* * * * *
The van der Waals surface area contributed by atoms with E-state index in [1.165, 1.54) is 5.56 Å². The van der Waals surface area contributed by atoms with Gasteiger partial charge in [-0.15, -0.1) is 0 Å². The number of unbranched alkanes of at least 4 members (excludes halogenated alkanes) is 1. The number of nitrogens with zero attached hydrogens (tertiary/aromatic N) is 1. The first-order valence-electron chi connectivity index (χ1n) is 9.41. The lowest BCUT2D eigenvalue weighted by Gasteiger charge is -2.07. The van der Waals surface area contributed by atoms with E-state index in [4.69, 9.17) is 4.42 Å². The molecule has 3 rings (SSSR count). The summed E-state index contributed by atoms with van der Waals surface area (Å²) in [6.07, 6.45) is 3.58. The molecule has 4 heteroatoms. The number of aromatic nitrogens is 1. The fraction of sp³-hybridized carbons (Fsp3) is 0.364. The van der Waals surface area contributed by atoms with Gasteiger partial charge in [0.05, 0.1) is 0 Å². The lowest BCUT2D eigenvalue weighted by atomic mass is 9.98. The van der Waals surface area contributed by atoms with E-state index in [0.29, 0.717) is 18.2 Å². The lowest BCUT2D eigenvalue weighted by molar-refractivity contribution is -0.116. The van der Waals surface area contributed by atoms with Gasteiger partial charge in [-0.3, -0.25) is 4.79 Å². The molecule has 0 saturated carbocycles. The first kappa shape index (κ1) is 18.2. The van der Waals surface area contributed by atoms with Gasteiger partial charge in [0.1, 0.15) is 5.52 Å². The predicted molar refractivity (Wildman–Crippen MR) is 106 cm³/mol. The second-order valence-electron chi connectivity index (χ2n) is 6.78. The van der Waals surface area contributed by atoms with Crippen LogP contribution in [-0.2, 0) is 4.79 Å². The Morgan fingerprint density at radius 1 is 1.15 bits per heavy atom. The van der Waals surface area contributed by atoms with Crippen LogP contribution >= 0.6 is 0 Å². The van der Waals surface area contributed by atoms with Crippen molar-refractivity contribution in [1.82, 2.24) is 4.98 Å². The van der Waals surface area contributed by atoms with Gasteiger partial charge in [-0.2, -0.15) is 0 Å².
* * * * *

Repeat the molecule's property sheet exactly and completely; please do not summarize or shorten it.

The van der Waals surface area contributed by atoms with E-state index in [1.165, 1.54) is 5.56 Å². The van der Waals surface area contributed by atoms with Gasteiger partial charge in [-0.15, -0.1) is 0 Å². The number of unbranched alkanes of at least 4 members (excludes halogenated alkanes) is 1. The number of nitrogens with zero attached hydrogens (tertiary/aromatic N) is 1. The first-order valence-electron chi connectivity index (χ1n) is 9.41. The lowest BCUT2D eigenvalue weighted by Gasteiger charge is -2.07. The van der Waals surface area contributed by atoms with E-state index in [4.69, 9.17) is 4.42 Å². The molecule has 3 rings (SSSR count). The summed E-state index contributed by atoms with van der Waals surface area (Å²) in [6.07, 6.45) is 3.58. The molecule has 4 heteroatoms. The number of aromatic nitrogens is 1. The fraction of sp³-hybridized carbons (Fsp3) is 0.364. The van der Waals surface area contributed by atoms with Gasteiger partial charge in [0.05, 0.1) is 0 Å². The lowest BCUT2D eigenvalue weighted by atomic mass is 9.98. The van der Waals surface area contributed by atoms with E-state index in [0.29, 0.717) is 18.2 Å². The lowest BCUT2D eigenvalue weighted by molar-refractivity contribution is -0.116. The van der Waals surface area contributed by atoms with Gasteiger partial charge in [-0.3, -0.25) is 4.79 Å². The molecule has 0 saturated carbocycles. The first kappa shape index (κ1) is 18.2. The van der Waals surface area contributed by atoms with Gasteiger partial charge in [0.1, 0.15) is 5.52 Å². The predicted molar refractivity (Wildman–Crippen MR) is 106 cm³/mol. The second-order valence-electron chi connectivity index (χ2n) is 6.78. The van der Waals surface area contributed by atoms with Crippen LogP contribution in [-0.2, 0) is 4.79 Å². The Morgan fingerprint density at radius 1 is 1.15 bits per heavy atom. The van der Waals surface area contributed by atoms with Crippen LogP contribution >= 0.6 is 0 Å². The van der Waals surface area contributed by atoms with Crippen molar-refractivity contribution in [1.82, 2.24) is 4.98 Å². The van der Waals surface area contributed by atoms with Gasteiger partial charge in [-0.2, -0.15) is 0 Å².